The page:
Elk are wandering around the Idaho National Engineering and Environmental Laboratory as federal and state authorities look for ways to push them out.
Since 1986, the elk population on the federal reservation has climbed, with a record 353 surveyed in February, according to studies by the Environmental Science and Research Foundation in Idaho Falls.
About 240 were located in an area on the west side of the site that burned in 1994.
The herds migrate in from several mountain ranges, including the Lost River and Lemhi. The elk already at the INEEL also produce an average of 35 calves per 100 cows each year.
Idaho Department of Fish and Game biologists believe a group that migrates from the Lemhi Range onto farms in late summer uses the INEEL as a refuge during depredation and general-season hunts.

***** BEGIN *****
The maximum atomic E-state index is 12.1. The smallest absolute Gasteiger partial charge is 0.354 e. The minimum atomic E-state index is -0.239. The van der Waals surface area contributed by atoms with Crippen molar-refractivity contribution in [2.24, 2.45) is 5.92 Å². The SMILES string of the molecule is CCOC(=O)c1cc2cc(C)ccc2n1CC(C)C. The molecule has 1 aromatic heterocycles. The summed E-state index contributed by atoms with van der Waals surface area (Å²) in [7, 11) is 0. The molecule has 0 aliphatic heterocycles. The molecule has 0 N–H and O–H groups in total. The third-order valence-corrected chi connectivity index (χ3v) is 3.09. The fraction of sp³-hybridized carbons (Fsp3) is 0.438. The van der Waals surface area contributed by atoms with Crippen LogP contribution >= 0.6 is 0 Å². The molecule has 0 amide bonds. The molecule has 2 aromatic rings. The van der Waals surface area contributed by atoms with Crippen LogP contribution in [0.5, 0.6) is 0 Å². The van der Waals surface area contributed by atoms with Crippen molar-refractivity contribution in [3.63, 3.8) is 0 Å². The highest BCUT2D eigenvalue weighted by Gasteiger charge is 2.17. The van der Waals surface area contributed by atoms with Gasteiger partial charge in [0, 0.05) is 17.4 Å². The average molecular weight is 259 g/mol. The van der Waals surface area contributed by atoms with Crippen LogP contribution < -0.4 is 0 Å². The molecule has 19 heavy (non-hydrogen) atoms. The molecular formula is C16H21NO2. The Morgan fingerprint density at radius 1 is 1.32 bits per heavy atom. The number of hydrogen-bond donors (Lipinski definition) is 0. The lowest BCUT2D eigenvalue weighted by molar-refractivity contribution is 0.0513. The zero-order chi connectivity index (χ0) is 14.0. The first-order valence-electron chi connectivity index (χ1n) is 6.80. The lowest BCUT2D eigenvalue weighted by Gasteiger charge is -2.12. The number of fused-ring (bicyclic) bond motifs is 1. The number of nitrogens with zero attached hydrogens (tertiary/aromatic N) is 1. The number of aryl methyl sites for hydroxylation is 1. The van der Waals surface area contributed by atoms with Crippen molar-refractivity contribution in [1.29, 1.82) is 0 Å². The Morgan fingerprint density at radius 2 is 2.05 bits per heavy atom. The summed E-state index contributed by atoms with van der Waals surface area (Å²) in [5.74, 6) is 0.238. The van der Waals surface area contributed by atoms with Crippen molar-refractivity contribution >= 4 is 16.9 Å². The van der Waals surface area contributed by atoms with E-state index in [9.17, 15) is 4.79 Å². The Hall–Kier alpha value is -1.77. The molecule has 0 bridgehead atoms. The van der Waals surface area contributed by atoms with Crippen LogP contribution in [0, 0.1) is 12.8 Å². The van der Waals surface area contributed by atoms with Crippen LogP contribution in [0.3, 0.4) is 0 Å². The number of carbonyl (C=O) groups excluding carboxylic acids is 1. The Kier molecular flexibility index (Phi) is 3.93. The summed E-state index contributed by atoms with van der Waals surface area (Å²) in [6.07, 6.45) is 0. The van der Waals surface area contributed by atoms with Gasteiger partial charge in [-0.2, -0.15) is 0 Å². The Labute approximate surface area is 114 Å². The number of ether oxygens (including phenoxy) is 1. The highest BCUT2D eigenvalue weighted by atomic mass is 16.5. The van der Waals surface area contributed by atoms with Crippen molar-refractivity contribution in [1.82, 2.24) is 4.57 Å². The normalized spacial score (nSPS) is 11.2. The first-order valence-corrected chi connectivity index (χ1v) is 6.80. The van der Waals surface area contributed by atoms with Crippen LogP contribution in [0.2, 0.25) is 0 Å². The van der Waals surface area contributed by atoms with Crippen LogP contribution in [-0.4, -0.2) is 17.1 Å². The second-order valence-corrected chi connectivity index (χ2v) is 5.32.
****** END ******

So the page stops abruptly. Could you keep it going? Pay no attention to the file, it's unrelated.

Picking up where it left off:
They eat alfalfa and grain, or stomp across damp potato fields.
Safety and security concerns largely preclude hunting on most of the INEEL, although some experimentation has occurred over the years. The elk avoid hunters by moving farther into the reservation during the day, then returning to feed on farm ground at night.
As a result, Fish and Game pays landowners to offset the loss of their crops.
Although problems significantly decreased after some of those animals were captured and removed in 1993, they’re on the rise again. Several national forests in Idaho and the Shoshone-Bannock Tribes have expressed interest in taking on the errant elk.
Other options such as fences and planting lure crops are deemed expensive and likely to fail.
This year, a 300-permit, antlerless elk hunt will be allowed from Aug. 1 through Dec. 31 to deal with migratory herds.
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